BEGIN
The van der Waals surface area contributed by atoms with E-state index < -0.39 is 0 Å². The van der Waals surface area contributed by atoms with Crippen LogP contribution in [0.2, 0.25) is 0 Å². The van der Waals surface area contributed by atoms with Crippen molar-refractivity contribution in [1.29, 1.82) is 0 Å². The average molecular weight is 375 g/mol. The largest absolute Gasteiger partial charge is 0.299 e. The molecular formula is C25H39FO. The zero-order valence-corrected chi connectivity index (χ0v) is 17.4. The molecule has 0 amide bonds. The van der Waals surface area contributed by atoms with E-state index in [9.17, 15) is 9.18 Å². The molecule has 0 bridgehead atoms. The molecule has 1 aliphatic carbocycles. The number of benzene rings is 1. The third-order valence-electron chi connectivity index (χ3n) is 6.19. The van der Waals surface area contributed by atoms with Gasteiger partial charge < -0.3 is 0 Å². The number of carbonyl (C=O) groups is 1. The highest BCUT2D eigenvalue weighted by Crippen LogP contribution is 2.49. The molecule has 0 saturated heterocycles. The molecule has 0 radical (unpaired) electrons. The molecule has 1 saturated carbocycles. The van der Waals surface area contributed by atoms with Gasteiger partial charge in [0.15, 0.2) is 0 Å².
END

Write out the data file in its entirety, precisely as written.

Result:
The van der Waals surface area contributed by atoms with E-state index < -0.39 is 0 Å². The van der Waals surface area contributed by atoms with Crippen LogP contribution in [0.2, 0.25) is 0 Å². The van der Waals surface area contributed by atoms with Crippen molar-refractivity contribution in [1.29, 1.82) is 0 Å². The average molecular weight is 375 g/mol. The largest absolute Gasteiger partial charge is 0.299 e. The molecular formula is C25H39FO. The zero-order valence-corrected chi connectivity index (χ0v) is 17.4. The molecule has 0 amide bonds. The van der Waals surface area contributed by atoms with E-state index in [9.17, 15) is 9.18 Å². The molecule has 0 bridgehead atoms. The molecule has 1 aliphatic carbocycles. The number of benzene rings is 1. The third-order valence-electron chi connectivity index (χ3n) is 6.19. The van der Waals surface area contributed by atoms with Gasteiger partial charge < -0.3 is 0 Å². The number of carbonyl (C=O) groups is 1. The highest BCUT2D eigenvalue weighted by Crippen LogP contribution is 2.49. The molecule has 0 saturated heterocycles. The molecule has 0 radical (unpaired) electrons. The molecule has 1 saturated carbocycles. The van der Waals surface area contributed by atoms with Gasteiger partial charge in [0.15, 0.2) is 0 Å².